Paul Maurice Praises Nick Suzuki Ahead Of Thursday Night Matchup With Habs

Nick Suzuki has led his team, as a young, grizzled 24-year-old captain with veteran level poise.
Arizona Coyotes v Montreal Canadiens
Arizona Coyotes v Montreal Canadiens / Minas Panagiotakis/GettyImages

Montreal Canadiens captain Nick Suzuki continues to grow into a strong two-way number-one centre and one of the league's longest-tenured coaches has taken notice.

Paul Maurice, whose captain - Aleksander Barkov has long been considered one of the NHL's most underrated talents. But he is no kept secret, and while Matthew Tkachuk garners all the attention in Florida, Barkov dominates at both ends of the ice. Widely considered one of the best defensive centres in the game, Barkov has two Frank J. Selke trophies on his resume.

Suzuki has yet to win a Selke trophy, but his play away from the puck has grown considerably. He has improved in the faceoff circle and is consistently called upon for penalty-killing duties. Even more impressive is his ability to impact the game on the scoresheet without cheating on his defensive assignments.

Many have questioned and scoffed at the idea of Suzuki being a legitimate number-one pivot for the Habs. His plus-minus (-13) differential can be thrown into the argument against Suzuki, but the team around him has been less than stellar. His point production has also continued in the right direction, his 56 points in 59 games are 10 fewer than he achieved in 82 games last year.

The craziest part of what Suzuki has been doing is that he could produce more points if he didn't focus on his 200-foot game. On pace for nearly 30 goals and 50 assists, Suzuki hasn't let the pressure of the captaincy get to him. And, when you think that he has reached his ceiling, he seems to find another level.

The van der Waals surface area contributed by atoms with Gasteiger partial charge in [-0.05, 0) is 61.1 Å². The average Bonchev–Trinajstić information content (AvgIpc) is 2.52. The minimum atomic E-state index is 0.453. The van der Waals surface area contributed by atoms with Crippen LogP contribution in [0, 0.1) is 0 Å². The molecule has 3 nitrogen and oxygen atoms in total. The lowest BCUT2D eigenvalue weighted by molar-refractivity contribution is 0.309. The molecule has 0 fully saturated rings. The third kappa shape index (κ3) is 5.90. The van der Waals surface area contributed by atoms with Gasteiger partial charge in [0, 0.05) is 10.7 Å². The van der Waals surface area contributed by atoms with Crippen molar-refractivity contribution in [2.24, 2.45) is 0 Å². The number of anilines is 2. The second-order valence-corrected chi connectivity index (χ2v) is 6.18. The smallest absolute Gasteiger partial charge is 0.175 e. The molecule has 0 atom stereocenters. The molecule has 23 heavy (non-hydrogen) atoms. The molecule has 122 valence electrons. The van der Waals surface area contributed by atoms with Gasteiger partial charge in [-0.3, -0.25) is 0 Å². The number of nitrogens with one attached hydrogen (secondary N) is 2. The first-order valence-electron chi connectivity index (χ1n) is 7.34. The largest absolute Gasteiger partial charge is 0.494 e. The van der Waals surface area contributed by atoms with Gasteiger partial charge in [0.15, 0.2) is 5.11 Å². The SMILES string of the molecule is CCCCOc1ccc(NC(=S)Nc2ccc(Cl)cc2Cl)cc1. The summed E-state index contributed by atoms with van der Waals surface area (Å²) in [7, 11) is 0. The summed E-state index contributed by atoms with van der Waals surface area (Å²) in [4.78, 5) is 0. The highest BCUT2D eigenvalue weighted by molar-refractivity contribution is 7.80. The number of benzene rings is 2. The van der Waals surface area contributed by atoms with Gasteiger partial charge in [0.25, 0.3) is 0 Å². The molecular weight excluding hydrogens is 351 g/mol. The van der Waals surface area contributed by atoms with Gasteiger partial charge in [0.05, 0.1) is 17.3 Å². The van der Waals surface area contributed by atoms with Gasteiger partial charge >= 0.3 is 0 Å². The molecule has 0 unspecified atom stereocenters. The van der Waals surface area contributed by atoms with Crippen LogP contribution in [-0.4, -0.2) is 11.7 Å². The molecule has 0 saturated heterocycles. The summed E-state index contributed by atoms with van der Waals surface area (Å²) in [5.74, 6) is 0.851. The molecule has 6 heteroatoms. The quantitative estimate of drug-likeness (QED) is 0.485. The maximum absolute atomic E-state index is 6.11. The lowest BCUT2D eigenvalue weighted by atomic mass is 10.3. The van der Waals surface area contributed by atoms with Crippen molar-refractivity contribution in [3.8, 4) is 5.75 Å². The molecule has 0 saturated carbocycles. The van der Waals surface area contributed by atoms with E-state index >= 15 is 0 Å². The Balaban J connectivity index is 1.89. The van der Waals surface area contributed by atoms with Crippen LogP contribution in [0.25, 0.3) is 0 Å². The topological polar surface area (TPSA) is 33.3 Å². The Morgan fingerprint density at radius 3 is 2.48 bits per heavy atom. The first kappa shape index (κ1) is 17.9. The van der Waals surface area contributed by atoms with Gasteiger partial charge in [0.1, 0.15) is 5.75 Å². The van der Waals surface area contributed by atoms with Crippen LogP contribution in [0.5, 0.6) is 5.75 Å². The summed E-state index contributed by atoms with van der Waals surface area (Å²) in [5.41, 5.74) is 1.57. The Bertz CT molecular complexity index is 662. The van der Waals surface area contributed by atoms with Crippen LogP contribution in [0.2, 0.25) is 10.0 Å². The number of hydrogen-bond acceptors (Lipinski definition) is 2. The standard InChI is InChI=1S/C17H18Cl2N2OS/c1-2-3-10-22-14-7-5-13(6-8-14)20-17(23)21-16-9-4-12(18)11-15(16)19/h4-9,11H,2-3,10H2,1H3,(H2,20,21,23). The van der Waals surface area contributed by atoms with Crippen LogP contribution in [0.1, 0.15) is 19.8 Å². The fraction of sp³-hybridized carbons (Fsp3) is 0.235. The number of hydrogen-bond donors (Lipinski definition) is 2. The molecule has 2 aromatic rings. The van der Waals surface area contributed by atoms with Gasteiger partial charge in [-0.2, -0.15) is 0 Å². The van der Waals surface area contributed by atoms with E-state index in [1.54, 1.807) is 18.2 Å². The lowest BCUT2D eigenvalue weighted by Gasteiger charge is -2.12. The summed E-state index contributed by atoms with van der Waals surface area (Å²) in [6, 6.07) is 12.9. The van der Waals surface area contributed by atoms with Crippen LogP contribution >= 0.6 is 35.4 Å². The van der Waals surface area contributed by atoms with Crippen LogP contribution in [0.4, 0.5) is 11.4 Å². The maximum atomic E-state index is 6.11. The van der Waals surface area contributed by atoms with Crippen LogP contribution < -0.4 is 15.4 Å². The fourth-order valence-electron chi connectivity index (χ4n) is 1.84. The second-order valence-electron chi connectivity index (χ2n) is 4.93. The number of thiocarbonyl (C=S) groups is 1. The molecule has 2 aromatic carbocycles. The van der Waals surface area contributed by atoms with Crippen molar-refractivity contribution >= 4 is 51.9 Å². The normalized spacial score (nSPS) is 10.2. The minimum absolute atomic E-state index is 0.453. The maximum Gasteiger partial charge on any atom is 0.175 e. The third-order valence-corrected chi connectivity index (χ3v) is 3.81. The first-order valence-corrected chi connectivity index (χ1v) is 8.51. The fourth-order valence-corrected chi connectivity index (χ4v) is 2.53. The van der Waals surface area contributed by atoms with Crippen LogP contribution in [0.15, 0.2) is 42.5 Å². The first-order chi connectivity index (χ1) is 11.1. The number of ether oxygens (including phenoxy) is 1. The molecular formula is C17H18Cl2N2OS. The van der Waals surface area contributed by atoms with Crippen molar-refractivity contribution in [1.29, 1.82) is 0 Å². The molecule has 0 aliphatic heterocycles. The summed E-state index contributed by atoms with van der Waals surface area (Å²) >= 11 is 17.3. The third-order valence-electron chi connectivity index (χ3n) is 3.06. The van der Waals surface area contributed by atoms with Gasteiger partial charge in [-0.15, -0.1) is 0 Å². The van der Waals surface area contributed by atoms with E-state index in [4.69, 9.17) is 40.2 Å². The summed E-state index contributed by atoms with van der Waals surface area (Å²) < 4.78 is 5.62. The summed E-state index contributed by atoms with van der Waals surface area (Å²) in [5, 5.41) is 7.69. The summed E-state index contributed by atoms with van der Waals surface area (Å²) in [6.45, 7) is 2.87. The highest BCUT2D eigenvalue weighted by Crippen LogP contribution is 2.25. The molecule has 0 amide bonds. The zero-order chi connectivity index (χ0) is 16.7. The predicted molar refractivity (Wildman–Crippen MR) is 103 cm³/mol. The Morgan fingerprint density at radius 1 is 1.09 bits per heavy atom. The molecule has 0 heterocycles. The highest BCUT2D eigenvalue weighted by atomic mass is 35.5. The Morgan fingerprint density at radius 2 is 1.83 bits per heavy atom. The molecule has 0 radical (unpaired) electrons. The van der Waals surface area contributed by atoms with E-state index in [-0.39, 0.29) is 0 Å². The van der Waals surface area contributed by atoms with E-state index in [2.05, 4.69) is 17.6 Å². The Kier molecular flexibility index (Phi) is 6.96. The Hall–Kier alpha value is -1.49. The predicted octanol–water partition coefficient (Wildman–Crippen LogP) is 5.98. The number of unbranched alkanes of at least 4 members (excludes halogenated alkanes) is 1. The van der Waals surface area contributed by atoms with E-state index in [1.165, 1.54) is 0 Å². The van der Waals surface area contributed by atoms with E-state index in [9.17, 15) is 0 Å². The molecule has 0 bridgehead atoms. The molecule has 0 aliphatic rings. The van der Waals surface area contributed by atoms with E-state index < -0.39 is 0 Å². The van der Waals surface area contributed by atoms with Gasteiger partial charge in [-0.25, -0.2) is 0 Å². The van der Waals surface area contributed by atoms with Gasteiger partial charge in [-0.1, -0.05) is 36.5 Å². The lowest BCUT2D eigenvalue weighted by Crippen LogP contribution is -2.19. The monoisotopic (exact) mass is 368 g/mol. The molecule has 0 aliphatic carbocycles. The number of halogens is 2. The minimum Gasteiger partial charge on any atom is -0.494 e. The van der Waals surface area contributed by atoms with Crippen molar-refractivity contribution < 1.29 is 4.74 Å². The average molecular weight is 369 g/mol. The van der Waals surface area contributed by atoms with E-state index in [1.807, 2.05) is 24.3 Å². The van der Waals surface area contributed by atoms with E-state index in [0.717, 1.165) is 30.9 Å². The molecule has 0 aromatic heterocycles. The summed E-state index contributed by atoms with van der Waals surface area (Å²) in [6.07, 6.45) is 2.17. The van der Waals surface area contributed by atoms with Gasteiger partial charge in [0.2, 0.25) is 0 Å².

Canadiens beat writer for the Montreal Gazette put it best, Suzuki does everything with such poignance. Whether it be a pinpoint pass displaying his elite vision or shielding the puck from forecheckers, Suzuki never appears flustered or nervous. He displays his quick skating ability, although he is wise to use it only when necessary.

The biggest part of a compliment like Maurice's is that dynamic two-way centres don't grow on trees. The Panthers have yet to win a Stanley Cup with Barkov, but they have been right in the mix. And much like Patrice Bergeron before them, neither player needs to score 100 points to be considered elite.

It's not to take away from Brad Marchand or David Pastrnak, but playing with Bergeron certainly helped the two wingers elevate to the level they've reached. Cole Caufield and Juraj Slafkovsky are similar examples of great players, who benefit from playing with such a smart centre. Individually or with other players, they may be fantastic talents, but having a brilliant pivot feeding them passes helps their production tremendously.

His growth into more of a shooting threat has kept defenders and goaltenders guessing, especially when you consider that his linemates are both legitimate shooting threats. With Stanley Cup final experience under his belt and a desire to keep improving, I can't think of a better candidate for the number-one centre role. And Maurice knows just how good Suzuki is, maybe a Selke nomination could be awaiting Suzuki at season's end.

Regardless of that, he will continue to grow and provide high-IQ hockey, which will be essential for the rebuilding Canadiens.